Soul Eyes

Kandace Springs

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Soul Eyes Review

by Andy Kellman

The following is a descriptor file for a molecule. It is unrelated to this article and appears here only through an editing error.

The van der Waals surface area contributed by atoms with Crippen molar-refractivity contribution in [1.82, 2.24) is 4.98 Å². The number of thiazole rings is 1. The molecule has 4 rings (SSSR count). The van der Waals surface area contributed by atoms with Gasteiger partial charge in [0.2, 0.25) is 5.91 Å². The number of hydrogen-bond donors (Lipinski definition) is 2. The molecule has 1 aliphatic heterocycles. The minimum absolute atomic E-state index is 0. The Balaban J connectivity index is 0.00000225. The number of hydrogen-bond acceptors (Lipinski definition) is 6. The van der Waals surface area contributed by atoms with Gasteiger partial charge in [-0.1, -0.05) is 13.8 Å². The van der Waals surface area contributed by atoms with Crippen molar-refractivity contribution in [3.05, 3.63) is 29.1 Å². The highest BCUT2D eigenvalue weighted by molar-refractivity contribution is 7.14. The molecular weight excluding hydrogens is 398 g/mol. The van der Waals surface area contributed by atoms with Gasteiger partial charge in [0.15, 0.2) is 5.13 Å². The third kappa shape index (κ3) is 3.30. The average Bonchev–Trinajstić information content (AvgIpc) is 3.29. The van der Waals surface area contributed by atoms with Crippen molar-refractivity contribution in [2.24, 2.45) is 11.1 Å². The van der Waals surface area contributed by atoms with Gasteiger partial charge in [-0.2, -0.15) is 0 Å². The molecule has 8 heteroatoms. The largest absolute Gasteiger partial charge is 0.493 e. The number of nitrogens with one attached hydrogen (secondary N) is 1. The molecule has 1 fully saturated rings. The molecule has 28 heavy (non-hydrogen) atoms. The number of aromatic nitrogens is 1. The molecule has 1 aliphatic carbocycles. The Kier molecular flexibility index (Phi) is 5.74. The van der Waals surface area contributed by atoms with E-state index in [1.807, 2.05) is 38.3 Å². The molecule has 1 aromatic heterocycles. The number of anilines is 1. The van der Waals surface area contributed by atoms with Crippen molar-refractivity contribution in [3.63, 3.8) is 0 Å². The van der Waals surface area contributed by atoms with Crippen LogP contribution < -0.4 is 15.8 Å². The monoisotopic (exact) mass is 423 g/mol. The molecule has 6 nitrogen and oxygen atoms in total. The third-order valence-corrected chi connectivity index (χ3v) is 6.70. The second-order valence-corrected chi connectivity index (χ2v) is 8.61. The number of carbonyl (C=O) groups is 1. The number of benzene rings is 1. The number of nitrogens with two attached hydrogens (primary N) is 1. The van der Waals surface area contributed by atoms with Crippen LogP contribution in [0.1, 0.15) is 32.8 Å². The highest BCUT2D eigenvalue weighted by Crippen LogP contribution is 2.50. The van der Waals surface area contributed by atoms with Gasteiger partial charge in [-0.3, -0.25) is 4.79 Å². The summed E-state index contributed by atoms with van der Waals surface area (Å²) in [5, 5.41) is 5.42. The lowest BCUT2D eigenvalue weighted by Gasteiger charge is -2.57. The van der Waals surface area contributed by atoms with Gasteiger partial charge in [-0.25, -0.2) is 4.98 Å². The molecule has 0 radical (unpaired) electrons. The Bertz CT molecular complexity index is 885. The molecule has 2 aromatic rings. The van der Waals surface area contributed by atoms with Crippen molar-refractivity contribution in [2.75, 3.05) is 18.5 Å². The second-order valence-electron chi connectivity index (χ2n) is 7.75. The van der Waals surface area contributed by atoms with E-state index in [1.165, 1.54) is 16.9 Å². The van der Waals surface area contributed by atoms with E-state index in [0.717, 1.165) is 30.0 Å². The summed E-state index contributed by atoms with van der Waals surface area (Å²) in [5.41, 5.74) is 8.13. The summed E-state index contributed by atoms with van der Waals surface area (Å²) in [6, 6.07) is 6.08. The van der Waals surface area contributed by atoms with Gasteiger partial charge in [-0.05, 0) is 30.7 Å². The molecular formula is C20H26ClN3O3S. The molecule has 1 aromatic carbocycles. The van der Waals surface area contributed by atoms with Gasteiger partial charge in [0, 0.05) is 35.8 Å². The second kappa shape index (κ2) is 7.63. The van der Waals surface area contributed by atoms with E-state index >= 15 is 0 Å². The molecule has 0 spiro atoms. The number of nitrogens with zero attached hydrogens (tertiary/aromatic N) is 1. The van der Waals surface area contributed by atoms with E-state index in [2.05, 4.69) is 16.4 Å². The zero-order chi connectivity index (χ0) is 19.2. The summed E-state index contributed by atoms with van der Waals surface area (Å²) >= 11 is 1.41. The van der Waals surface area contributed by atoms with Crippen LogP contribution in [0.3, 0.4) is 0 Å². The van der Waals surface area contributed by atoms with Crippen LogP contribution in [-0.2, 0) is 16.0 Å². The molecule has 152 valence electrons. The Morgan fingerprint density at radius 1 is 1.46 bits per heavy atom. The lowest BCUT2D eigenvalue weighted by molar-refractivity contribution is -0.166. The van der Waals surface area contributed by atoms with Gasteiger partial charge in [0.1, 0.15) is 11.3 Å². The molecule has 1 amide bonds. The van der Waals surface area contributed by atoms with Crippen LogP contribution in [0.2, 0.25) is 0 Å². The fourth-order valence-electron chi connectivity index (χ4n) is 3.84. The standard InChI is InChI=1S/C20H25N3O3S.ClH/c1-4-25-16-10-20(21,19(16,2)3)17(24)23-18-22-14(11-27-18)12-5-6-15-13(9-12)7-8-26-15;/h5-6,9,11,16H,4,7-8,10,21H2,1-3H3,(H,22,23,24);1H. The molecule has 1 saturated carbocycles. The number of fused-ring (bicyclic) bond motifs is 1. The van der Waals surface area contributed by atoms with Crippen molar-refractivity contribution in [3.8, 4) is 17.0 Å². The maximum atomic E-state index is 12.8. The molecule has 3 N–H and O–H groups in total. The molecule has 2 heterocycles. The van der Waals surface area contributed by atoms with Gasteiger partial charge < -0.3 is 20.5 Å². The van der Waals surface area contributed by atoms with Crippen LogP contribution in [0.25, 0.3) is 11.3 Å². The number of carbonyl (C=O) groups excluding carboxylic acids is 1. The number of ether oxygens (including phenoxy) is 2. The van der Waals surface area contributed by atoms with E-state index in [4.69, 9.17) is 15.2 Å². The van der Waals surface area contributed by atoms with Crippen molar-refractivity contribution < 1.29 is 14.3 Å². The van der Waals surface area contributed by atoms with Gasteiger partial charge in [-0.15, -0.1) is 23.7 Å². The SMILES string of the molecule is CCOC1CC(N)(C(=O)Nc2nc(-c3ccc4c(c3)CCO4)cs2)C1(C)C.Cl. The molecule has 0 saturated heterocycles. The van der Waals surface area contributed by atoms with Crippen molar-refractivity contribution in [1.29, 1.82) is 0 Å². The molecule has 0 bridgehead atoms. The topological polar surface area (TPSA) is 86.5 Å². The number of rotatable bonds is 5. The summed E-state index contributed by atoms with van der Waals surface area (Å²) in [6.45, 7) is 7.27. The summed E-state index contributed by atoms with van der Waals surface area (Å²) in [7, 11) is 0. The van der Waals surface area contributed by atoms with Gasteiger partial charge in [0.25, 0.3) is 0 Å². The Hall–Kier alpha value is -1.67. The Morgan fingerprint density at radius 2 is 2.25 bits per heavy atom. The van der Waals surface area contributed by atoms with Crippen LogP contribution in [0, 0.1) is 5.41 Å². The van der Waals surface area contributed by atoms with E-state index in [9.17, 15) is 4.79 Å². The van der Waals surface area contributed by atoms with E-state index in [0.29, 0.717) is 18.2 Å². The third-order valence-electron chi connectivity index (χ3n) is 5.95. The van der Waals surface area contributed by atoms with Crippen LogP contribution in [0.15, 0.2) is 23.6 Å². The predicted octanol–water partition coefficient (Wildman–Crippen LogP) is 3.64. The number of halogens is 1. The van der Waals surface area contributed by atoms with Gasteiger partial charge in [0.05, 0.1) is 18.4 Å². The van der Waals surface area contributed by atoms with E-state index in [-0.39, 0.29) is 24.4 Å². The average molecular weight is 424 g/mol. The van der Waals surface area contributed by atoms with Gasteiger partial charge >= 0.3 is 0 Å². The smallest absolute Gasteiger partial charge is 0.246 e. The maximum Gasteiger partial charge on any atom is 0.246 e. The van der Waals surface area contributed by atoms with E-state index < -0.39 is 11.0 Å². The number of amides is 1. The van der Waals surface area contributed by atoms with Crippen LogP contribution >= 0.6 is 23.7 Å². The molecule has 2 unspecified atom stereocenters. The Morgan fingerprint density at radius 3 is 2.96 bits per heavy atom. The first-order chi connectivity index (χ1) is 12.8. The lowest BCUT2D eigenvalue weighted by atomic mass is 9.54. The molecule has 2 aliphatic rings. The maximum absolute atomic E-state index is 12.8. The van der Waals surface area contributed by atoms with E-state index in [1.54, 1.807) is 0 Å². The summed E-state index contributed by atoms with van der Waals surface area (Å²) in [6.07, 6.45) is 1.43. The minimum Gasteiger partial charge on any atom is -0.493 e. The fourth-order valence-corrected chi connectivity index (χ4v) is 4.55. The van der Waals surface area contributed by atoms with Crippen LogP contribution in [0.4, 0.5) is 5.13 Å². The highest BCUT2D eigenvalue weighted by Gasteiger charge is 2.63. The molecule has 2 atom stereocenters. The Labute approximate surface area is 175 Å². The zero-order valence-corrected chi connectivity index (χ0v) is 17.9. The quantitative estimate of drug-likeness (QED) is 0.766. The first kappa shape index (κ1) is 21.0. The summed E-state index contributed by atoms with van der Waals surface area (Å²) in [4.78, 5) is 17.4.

Kandace Springs' career started rolling when her father, session vocalist Scat Springs, handed a demo to Evan Rogers and Carl Sturken. Industry veterans of 30-plus years, from Shannon to Rihanna, the duo signed her to their production company, which led to an audition for Blue Note president Don Was. The Nashville native sang "I Can't Make You Love Me," popularized by Bonnie Raitt, whose recording just happened to be co-produced with Was. Blue Note deal secured, she uploaded a cover of Sam Smith's "Stay with Me" that prompted Prince to have her play at Paisley Park during the 30th anniversary celebration of Purple Rain. Springs made her recorded debut a couple months later. Co-written with the likes of Rogers, Sturken, and Pop & Oak, the self-titled EP of hip-hop soul primed her for placement in a class with similarly classic-meets-contemporary artists like Jazmine Sullivan and Elle Varner. It left Springs feeling that her sound should instead reflect her early jazz influences with stripped-down live instrumentation -- a view shared by continued supporter Prince. Soul Eyes achieves that objective. Produced by Larry Klein with a constant rhythm section of Vinnie Colaiuta and Dan Lutz -- with additional instrumentation from the likes of Dean Parks, Pete Kuzma, and Terence Blanchard -- it's all shaped to place Springs front and center. The approach is emphasized by the title song, a sensitive update of Mal Waldron's 60-year-old standard that showcases Springs' measured piano playing as much as it does her lithe, lightly fiery voice. Apart from that and a loose but succinct version of War's "The World Is a Ghetto" -- the second-oldest composition -- the reinterpreted songs are relatively modern, highlighted by Shelby Lynne's "Thought It Would Be Easier." Springs co-wrote three cuts, the best and most energetic of which is easily "Novocaine Heart." Due to its neatly serpentine groove and inquisitive, positive outlook, lovers of late-'70s/early-'80s crossover jazz could easily be forgiven for thinking it was first waxed by Judy Roberts or Googie & Tom Coppola. The album closes with the lone song Springs wrote by herself, a striking piano ballad. As natural as the album feels, Springs seems eager to impress her elders and stay true to her inspirations, rather than build from them -- like she's bottling some of her energy and individuality. Less straight-ahead, more distinctive releases are hopefully in her future.

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